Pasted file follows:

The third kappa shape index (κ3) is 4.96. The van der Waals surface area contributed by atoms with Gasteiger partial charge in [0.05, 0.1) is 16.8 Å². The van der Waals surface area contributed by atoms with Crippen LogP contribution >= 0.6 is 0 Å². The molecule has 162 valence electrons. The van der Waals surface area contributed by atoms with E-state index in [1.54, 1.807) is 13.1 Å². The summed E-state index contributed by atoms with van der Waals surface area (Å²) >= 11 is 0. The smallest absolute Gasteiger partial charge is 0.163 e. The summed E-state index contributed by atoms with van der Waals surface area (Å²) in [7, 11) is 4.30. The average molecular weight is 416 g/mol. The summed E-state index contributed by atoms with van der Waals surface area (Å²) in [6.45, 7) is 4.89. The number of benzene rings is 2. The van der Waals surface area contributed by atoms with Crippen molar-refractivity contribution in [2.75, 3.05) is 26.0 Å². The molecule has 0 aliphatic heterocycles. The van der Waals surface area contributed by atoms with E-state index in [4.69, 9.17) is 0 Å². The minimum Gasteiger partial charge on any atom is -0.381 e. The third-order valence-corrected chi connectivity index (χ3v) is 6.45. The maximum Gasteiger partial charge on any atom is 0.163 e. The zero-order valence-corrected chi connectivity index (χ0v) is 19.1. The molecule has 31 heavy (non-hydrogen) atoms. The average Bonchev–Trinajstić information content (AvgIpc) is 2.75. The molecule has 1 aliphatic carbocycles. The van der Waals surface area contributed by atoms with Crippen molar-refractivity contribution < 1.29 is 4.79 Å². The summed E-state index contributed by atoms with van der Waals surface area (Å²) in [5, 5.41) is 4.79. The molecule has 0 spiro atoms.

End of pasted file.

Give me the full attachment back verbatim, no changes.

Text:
The third kappa shape index (κ3) is 4.96. The van der Waals surface area contributed by atoms with Gasteiger partial charge in [0.05, 0.1) is 16.8 Å². The van der Waals surface area contributed by atoms with Crippen LogP contribution >= 0.6 is 0 Å². The molecule has 162 valence electrons. The van der Waals surface area contributed by atoms with E-state index in [1.54, 1.807) is 13.1 Å². The summed E-state index contributed by atoms with van der Waals surface area (Å²) >= 11 is 0. The smallest absolute Gasteiger partial charge is 0.163 e. The summed E-state index contributed by atoms with van der Waals surface area (Å²) in [7, 11) is 4.30. The average molecular weight is 416 g/mol. The summed E-state index contributed by atoms with van der Waals surface area (Å²) in [6.45, 7) is 4.89. The number of benzene rings is 2. The van der Waals surface area contributed by atoms with Crippen molar-refractivity contribution in [2.75, 3.05) is 26.0 Å². The molecule has 0 aliphatic heterocycles. The van der Waals surface area contributed by atoms with E-state index in [4.69, 9.17) is 0 Å². The minimum Gasteiger partial charge on any atom is -0.381 e. The third-order valence-corrected chi connectivity index (χ3v) is 6.45. The maximum Gasteiger partial charge on any atom is 0.163 e. The zero-order valence-corrected chi connectivity index (χ0v) is 19.1. The molecule has 31 heavy (non-hydrogen) atoms. The average Bonchev–Trinajstić information content (AvgIpc) is 2.75. The molecule has 1 aliphatic carbocycles. The van der Waals surface area contributed by atoms with Crippen molar-refractivity contribution < 1.29 is 4.79 Å². The summed E-state index contributed by atoms with van der Waals surface area (Å²) in [5, 5.41) is 4.79. The molecule has 0 spiro atoms.